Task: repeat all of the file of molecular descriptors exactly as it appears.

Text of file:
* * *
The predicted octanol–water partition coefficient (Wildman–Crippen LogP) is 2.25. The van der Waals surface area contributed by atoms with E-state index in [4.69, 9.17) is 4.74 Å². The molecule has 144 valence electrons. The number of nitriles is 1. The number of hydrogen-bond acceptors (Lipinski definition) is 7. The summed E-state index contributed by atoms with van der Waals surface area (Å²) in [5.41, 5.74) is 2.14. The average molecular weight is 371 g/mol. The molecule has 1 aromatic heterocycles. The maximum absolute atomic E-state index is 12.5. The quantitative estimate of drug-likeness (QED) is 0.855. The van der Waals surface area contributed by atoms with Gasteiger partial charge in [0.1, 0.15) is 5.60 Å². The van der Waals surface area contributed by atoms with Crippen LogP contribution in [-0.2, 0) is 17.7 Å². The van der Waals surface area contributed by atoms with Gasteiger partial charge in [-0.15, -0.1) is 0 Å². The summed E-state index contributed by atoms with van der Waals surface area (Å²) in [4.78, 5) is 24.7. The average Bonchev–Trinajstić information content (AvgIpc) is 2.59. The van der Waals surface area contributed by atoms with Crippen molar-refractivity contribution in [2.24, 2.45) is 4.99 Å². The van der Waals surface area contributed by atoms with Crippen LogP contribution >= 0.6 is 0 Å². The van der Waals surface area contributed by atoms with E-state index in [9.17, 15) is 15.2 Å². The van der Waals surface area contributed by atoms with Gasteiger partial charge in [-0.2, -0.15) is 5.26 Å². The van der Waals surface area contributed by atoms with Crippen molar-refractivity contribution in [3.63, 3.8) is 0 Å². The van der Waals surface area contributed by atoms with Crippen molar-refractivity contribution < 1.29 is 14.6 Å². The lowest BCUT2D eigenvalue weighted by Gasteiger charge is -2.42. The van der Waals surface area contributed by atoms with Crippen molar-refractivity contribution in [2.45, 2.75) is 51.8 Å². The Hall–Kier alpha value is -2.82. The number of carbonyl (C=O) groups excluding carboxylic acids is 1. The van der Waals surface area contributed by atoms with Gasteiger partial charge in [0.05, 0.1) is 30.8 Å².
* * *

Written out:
The predicted octanol–water partition coefficient (Wildman–Crippen LogP) is 2.25. The van der Waals surface area contributed by atoms with E-state index in [4.69, 9.17) is 4.74 Å². The molecule has 144 valence electrons. The number of nitriles is 1. The number of hydrogen-bond acceptors (Lipinski definition) is 7. The summed E-state index contributed by atoms with van der Waals surface area (Å²) in [5.41, 5.74) is 2.14. The average molecular weight is 371 g/mol. The molecule has 1 aromatic heterocycles. The maximum absolute atomic E-state index is 12.5. The quantitative estimate of drug-likeness (QED) is 0.855. The van der Waals surface area contributed by atoms with Gasteiger partial charge in [0.1, 0.15) is 5.60 Å². The van der Waals surface area contributed by atoms with Crippen LogP contribution in [-0.2, 0) is 17.7 Å². The van der Waals surface area contributed by atoms with Gasteiger partial charge in [-0.15, -0.1) is 0 Å². The summed E-state index contributed by atoms with van der Waals surface area (Å²) in [4.78, 5) is 24.7. The average Bonchev–Trinajstić information content (AvgIpc) is 2.59. The van der Waals surface area contributed by atoms with Crippen molar-refractivity contribution in [2.24, 2.45) is 4.99 Å². The van der Waals surface area contributed by atoms with Crippen LogP contribution >= 0.6 is 0 Å². The van der Waals surface area contributed by atoms with E-state index in [9.17, 15) is 15.2 Å². The van der Waals surface area contributed by atoms with Gasteiger partial charge in [-0.2, -0.15) is 5.26 Å². The van der Waals surface area contributed by atoms with Crippen molar-refractivity contribution in [3.63, 3.8) is 0 Å². The van der Waals surface area contributed by atoms with Crippen molar-refractivity contribution < 1.29 is 14.6 Å². The lowest BCUT2D eigenvalue weighted by Gasteiger charge is -2.42. The van der Waals surface area contributed by atoms with Crippen molar-refractivity contribution in [2.45, 2.75) is 51.8 Å². The Hall–Kier alpha value is -2.82. The number of carbonyl (C=O) groups excluding carboxylic acids is 1. The van der Waals surface area contributed by atoms with Gasteiger partial charge in [0.05, 0.1) is 30.8 Å².